Here are the limitations of TradingView to be aware of:

  • The backtesting function is only available on TradingView paid plans.
  • TradingView lacks sufficient historical trading data on the lower tier plans. It can be enough data on the higher timeframes, such as the daily chart. As you move down to lower time frames like the 4-hour or 1-hour chart, you may only get two or three years of data, which is not enough. You have to pay more for Deep Backtesting to get more comprehensive data.
  • There’s no way to upload your own historical data.
  • You can only backtest one market, strategy and timeframe at a time. There is currently no way to backtest multiple variables simultaneously.
  • No offline testing.
  • The reporting metrics are decent, but still limited. I would like to see more detailed backtesting statistics.
  • Although TradingView’s backtesting function is useful, it is not a substitute for live trading. You should still exercise caution and not rely solely on backtesting results. Be sure to implement Forward Testing before risking real money on a strategy.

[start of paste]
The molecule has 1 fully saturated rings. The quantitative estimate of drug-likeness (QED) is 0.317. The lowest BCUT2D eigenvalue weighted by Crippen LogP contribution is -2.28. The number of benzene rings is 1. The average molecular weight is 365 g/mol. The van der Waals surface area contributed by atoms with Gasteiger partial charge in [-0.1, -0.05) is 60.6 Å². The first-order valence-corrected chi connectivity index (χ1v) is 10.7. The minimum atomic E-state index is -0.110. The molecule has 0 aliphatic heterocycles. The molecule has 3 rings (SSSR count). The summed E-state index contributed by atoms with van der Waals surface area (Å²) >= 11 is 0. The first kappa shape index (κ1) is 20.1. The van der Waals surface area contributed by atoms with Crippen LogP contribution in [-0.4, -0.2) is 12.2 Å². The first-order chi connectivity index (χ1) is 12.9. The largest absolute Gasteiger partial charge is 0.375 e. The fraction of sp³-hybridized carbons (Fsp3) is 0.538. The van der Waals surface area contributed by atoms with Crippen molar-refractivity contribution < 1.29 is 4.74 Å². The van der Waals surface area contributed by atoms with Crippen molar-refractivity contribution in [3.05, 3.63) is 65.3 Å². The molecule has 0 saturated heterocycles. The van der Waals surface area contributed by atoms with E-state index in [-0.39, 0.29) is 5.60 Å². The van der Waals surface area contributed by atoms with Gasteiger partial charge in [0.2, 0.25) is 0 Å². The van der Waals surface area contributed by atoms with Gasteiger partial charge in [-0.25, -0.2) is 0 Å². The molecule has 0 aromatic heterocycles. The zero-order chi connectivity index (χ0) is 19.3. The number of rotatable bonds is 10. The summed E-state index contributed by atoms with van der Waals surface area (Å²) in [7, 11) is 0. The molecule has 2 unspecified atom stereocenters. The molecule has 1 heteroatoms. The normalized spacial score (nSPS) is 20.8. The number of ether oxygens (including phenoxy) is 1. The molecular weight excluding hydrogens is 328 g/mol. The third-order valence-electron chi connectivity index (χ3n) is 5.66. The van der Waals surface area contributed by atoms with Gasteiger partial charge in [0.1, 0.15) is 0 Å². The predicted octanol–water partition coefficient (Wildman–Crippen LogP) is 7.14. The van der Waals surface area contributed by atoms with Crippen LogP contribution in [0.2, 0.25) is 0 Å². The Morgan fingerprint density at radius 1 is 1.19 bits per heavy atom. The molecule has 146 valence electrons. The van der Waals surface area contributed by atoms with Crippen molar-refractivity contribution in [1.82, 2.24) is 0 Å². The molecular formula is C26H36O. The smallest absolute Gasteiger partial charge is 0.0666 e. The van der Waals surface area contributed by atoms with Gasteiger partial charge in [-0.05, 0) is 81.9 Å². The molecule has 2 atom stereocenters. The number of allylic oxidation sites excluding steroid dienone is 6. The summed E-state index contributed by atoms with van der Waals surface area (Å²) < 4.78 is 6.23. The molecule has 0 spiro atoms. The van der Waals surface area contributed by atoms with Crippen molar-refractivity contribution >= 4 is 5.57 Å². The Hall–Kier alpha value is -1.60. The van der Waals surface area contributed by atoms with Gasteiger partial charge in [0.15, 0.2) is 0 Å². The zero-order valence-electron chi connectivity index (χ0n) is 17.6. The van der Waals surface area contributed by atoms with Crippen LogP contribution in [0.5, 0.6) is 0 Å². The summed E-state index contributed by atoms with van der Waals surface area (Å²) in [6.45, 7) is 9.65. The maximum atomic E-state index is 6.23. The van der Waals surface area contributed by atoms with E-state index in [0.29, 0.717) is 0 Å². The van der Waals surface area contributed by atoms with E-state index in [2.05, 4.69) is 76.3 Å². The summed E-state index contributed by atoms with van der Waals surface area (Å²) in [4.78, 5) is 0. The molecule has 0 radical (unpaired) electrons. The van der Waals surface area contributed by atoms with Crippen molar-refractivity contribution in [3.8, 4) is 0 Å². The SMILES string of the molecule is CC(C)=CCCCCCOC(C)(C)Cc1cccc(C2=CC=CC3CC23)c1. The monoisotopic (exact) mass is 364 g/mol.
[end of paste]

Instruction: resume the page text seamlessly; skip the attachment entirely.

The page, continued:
While TradingView’s backtesting function has its limitations and costs, it can be a valuable tool for testing trading strategies quickly.

Conclusion

Based on my experience with the backtesting function in TradingView, it’s not for everyone.

It only really makes sense if you can do 2 things:

  1. Code in Pine Script
  2. Subscribe to a paid plan that has Deep Backtesting capability

One big benefit of the backtesting feature is that you can test community-created trading strategies and scripts.

Unfortunately, most of them are useless. That’s no different than any other platform.

But they can be an excellent starting point to give you ideas for your own strategy.

If you want to backtest manually, TradingView also has a Bar Replay function that will eliminate the need to learn Pine Script.

So at the end of the day, backtesting in TradingView can make sense for some traders, but it’s not for everyone.

That said, I strongly feel that TradingView is the best charting platform available and I highly recommend it for that.